What: The Cornelius Chronicles by Michael Moorcock, a tetralogy starring British spy (amongst other things) Jerry Cornelius. Published in the US as The Cornelius Quartet.
Why: The adventures of Jerry Cornelius have been influential on a generation of sci-fi writers and graphic novelists; in particular, Shelfbound favorite Grant Morrison, who relied heavily on the character and his mythos for King Mob”s origin in The Invisibles.
(Check out Part One here.)
“He shouted in Jenny’s ear, “You can’t tell the men from the women, can you?”
“She seemed to hear and shouted something back, which he missed the first time. She shouted it again. “Not these days, no!””
This Week: The Final Programme, “Phase 2,” “Phase 3,” and “Phase 4” (Chapters 6-18 and “Terminal Data”)
First Impressions: Are pretty much all I have at this point. This is due to burning through the rest of the first Cornelius book and having more questions … or perhaps, questions of intent. On a quick flip-through, Phases 2 and 3 are about the same length as Phase 1 and present fairly discrete “adventures,” each building off the last. Phase 4, the last part of the book, feels like an addendum in its brevity–even with the epilogue “Terminal Data” attached, it’s about a fifth of the length of the other parts. But it contains, as we’ll see, the crux of the argument. What that argument is is still a bit unsatisfactory. (As this Project contains, of necessity, SPOILERS, you get a warning here if you want to read the book blind some day. So. WARNING. There ya go.)
Text: It turns out that “The Final Programme” is this weird alchemy of hippie “love-in” and fascist mechanization of society, which in a way seems like the two great sci-fi societies–utopian and dystopian–combined into a Chinese finger trap. But before I address it, I should talk a bit about Phases 2 and 3. Each of these parts begins with a long section of “down time,” Phase 2 with Jerry and various companions out in the streets and bars trying to get away from their own lives, Phase 3 with Jerry throwing a massive, months-long party at his house. These chapters aren’t just space fillers, dealing as they do with Cornelius in the real world and how immensely part of it he is while simultaneously disconnected: “He never felt really comfortable unless he had at least fifteen miles of built-up area on all sides ….” And make no mistake, it is the real world of the 1960s, with the Beatles, the Kennedys, Jung, and all sorts of other pop and psychological references popping up. That sci-fi trappings are placed over this world without any kind of explanation makes the boundary between fiction and reality pretty nebulous, as Cornelius himself states: “Jerry no longer had any idea whether the world he inhabited was “real” or “false”; he had long since given up worrying about it.”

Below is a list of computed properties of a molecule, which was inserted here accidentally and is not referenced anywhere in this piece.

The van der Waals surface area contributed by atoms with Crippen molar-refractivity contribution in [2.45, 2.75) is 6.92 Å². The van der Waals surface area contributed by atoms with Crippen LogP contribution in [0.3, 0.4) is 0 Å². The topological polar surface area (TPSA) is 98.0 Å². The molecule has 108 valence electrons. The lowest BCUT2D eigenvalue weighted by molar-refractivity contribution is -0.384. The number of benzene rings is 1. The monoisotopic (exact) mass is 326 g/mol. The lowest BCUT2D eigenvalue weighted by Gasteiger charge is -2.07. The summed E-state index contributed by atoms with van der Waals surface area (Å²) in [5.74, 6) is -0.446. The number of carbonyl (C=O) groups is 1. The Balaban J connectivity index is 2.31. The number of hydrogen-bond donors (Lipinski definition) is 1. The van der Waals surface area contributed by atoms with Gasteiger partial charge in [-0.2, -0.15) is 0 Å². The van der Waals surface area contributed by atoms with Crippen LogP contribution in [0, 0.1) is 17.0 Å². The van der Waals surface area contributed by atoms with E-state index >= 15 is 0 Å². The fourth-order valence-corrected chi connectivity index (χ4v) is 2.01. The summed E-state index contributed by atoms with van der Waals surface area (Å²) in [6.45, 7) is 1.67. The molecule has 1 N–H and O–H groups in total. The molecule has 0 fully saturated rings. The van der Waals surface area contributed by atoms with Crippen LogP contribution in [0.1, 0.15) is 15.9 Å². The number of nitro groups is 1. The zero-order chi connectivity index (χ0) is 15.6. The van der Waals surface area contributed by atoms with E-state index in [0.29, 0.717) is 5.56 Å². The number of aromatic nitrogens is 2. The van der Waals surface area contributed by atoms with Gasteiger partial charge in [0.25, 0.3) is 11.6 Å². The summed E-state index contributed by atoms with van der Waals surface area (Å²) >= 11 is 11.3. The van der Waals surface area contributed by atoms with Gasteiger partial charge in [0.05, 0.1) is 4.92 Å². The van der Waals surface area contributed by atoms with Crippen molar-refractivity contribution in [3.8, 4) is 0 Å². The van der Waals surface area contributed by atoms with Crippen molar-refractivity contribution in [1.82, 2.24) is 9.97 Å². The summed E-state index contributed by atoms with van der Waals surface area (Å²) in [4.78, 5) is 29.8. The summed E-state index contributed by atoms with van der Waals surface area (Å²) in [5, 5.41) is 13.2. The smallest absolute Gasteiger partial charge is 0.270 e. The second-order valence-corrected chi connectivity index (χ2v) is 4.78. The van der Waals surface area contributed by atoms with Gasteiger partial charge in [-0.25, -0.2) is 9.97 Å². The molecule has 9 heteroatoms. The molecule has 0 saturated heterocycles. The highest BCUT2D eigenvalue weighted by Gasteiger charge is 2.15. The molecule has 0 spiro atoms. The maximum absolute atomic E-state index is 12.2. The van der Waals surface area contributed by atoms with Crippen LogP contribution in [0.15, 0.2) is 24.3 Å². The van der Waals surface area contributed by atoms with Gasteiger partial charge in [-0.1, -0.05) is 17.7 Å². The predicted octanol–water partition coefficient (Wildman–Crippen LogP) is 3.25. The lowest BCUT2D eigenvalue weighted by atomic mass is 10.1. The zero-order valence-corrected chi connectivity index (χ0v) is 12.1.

But eventually, Cornelius must rejoin the adventure, and that involves a secret cave base in Sweden built by Nazis during World War II, a final nail gun battle with his brother Frank, and a supposedly important document that contains 203 pages of the word “ha.” Cornelius leaves the plot behind again for a while, but is inevitably drawn back into Miss Brunner’s web, his will slowly dissolving under her project and control. Soon he kills for her, and attempting to avoid whatever may be coming, flees for the final time, assuming a false name and marrying a woman named Maj-Britt (this happens over the course of about 3 pages, by the way) until he and his wife, along with the professor he was talking with in the Prologue, are manipulated back into the project for the final time.